Of the 2017 Ultimate field, Merzi Dastoor has taken the second most years between Ultimate finishes (his previous was 2012). Many Ultimate runners compete for one single year, or run many, often consecutive years. Merzi was one of those one-timers until we were pleasantly surprised to find out in June that he was back in for 2017, if only because it is generally so rare to have such a large gap between entries. As his family has grown and as Merzi has kept busy with a variety of sports, he has also continued to be involved with Run Waterloo and ENDURrun, and it’s great for everything to come together for another Ultimate this year. So being back for the week, is it as he remembers? “It’s like coming home, again.” Except for the Stage 5 course, which is more technical and less flat than the last time! Excuse me if we’ve covered this before, but it’s the people and the food that really stand out as excellent, five years on.

Merzi is lucky to have some good competition in the cumulative rankings, both in 2012, and again this year, with spots 4-10 separated by less than 20 minutes after Stage 5. Being in the middle of these battles has some perks, including that Merzi has a witnessed one of (many of) the cool on-course moments of ENDURrun 2017. For this we need some context: Catherine was trailing Vicki for 1st Overall by 6:43 after Stage 3. About halfway through Stage 4, Vicki made what she describes as a series of “rookie mistakes” – first by carrying fuel for the 10 miler, and then by stopping to pick it up – because she had dropped it! Merzi, who has had a back-and-forth battle with Vicki all week (the gap was less than two minutes after Stage 4), had the perfect view of the episode unfolding in front of him. Vicki turns around, which is a bizarre thing to witness in a race, especially with the Gold Jersey involved, and Merzi knows things are about to get interesting. And it would, as he sees Catherine make a move, and go on to extend the gap and win the Stage by 43 seconds, marking the first (and so far, only) time the cumulative leader has seen their lead decrease. It’s a case of right place, right time, and it only happens when battles are close.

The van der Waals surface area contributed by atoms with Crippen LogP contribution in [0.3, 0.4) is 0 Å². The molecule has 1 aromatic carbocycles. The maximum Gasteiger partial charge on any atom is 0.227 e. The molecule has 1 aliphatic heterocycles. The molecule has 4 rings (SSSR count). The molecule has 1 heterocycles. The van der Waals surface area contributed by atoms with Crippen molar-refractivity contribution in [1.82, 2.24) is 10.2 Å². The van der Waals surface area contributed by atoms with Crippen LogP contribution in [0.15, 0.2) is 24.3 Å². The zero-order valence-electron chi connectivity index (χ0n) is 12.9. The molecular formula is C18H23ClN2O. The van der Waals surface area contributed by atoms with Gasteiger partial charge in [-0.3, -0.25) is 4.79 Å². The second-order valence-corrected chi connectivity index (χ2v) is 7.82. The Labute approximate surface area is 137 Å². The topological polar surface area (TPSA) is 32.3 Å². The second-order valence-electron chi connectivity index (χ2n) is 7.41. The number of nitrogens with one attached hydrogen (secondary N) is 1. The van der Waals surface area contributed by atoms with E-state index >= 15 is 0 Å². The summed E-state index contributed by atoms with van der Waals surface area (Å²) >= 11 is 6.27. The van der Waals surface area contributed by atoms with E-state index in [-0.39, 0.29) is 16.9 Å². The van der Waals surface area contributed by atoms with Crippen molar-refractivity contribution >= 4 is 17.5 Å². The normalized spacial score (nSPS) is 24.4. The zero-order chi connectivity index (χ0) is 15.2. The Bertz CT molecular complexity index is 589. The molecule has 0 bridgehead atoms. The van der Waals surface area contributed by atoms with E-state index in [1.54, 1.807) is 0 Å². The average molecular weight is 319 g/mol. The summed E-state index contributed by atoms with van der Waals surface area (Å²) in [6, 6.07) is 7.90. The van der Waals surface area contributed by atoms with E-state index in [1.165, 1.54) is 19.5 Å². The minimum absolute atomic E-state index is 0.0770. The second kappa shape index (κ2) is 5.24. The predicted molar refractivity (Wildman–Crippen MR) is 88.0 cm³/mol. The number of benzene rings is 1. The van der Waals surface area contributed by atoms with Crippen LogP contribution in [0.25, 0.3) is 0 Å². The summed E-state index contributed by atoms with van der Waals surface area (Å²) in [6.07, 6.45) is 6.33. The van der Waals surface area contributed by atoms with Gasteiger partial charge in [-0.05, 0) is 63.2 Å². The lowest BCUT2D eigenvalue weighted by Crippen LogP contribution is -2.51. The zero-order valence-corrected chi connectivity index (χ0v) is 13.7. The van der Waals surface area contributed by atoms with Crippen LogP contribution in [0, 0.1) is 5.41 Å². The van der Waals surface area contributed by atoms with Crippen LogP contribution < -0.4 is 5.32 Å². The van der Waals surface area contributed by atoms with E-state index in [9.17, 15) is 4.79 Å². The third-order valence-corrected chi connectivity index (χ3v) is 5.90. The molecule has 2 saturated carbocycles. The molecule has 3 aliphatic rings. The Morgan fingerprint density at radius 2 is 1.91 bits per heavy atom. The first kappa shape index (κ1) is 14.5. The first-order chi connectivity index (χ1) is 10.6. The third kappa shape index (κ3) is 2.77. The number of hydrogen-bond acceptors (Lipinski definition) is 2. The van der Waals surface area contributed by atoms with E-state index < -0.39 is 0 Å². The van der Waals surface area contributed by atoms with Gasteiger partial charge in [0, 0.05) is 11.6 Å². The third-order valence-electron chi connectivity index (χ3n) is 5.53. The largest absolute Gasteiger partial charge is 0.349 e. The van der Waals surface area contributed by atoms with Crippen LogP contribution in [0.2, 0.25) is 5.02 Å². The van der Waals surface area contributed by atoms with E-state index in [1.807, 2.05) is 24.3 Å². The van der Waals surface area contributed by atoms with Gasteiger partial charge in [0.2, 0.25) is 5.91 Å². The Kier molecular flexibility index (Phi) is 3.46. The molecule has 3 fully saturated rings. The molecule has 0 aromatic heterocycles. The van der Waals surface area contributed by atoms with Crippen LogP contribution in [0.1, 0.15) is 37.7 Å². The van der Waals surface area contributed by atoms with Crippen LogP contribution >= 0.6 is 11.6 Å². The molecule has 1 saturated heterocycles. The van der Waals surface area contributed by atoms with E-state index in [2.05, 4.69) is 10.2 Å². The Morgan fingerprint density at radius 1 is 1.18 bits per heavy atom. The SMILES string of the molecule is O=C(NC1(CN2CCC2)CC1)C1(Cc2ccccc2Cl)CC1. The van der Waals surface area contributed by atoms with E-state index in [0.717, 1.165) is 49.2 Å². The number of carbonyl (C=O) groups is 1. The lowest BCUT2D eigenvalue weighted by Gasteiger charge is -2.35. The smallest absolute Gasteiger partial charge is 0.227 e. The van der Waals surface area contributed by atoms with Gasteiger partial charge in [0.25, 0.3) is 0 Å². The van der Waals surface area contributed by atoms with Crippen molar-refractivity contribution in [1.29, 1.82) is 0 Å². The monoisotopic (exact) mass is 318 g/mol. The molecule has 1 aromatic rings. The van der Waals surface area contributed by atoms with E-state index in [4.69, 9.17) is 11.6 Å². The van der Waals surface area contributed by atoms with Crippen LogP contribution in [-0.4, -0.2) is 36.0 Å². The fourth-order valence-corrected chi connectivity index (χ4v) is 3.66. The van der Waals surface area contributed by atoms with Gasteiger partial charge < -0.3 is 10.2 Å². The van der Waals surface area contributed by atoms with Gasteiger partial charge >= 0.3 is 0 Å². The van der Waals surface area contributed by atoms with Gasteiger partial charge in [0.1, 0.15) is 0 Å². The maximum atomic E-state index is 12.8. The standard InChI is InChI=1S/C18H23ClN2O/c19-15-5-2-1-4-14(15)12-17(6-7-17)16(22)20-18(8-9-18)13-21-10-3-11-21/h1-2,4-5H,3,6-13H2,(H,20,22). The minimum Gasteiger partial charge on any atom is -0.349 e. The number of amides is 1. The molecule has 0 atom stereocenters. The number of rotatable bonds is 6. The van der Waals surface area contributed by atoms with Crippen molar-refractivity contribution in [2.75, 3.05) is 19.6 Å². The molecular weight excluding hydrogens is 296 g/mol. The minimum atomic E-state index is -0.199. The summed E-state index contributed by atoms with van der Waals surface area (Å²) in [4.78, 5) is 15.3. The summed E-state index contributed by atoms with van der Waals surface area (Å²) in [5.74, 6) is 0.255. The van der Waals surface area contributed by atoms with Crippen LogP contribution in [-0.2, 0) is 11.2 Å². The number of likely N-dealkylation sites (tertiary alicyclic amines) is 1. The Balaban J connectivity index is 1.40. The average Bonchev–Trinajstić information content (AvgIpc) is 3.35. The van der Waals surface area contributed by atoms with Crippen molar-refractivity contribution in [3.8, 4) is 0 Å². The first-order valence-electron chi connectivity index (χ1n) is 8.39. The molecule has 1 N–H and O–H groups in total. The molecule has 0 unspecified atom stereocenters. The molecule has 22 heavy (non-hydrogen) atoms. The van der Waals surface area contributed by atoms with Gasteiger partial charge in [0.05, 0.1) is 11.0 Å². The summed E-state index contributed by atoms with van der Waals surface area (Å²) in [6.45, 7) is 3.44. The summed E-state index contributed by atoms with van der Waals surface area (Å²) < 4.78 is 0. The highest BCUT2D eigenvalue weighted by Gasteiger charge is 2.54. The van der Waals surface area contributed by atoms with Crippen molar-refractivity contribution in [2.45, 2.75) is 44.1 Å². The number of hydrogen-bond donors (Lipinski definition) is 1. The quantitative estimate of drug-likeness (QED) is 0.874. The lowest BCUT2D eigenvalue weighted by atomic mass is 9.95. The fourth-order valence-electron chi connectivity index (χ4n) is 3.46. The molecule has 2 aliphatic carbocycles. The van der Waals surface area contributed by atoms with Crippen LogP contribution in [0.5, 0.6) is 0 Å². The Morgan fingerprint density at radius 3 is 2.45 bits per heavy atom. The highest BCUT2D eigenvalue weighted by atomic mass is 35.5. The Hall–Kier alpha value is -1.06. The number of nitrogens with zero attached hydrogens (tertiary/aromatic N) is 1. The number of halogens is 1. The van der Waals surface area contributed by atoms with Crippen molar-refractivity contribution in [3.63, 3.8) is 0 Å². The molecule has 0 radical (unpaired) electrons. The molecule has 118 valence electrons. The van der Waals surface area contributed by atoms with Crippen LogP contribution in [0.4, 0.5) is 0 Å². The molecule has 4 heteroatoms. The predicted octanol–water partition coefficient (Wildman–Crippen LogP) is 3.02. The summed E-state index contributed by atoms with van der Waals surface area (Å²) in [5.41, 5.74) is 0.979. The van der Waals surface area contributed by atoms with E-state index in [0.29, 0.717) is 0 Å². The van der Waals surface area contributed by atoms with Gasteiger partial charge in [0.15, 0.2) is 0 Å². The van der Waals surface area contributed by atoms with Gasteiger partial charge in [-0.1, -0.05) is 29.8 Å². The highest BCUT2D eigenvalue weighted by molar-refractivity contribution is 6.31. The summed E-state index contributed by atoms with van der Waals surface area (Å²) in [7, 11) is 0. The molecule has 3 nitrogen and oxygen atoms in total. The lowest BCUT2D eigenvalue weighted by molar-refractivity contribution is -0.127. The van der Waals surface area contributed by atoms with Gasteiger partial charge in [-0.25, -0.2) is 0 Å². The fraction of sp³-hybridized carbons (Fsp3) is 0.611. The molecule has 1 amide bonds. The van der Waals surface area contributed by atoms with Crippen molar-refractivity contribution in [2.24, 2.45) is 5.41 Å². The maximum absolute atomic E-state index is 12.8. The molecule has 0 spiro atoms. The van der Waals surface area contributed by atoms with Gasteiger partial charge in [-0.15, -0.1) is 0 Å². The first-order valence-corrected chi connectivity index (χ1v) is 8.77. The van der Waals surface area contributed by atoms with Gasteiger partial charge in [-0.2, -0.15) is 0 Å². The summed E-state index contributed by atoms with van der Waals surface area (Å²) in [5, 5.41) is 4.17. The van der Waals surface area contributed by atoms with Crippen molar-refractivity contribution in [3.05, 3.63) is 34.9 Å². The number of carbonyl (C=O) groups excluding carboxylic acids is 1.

Thanks for sharing that. Great having you back, Merzi!

Posted by & filed under 2017.

One of the early storylines of ENDURrun 2017 was the enforcement of time limits, the tweaking of some limits, and the resulting community debate.

In the months since, as 12:30pm on Tuesday, August 15 drew closer, not many people were more affected by that deadline than Michelle Barnes. Of the seven Stages, 3, 4, and 5 can be the tightest. Michelle Barnes has created two of the moments of ENDURrun 2017 with her finishes in Stages 3 and 4, coming in a combined 6:15 under the time limits.

2017 ENDURrun Stage 3: 30 KM Trail Run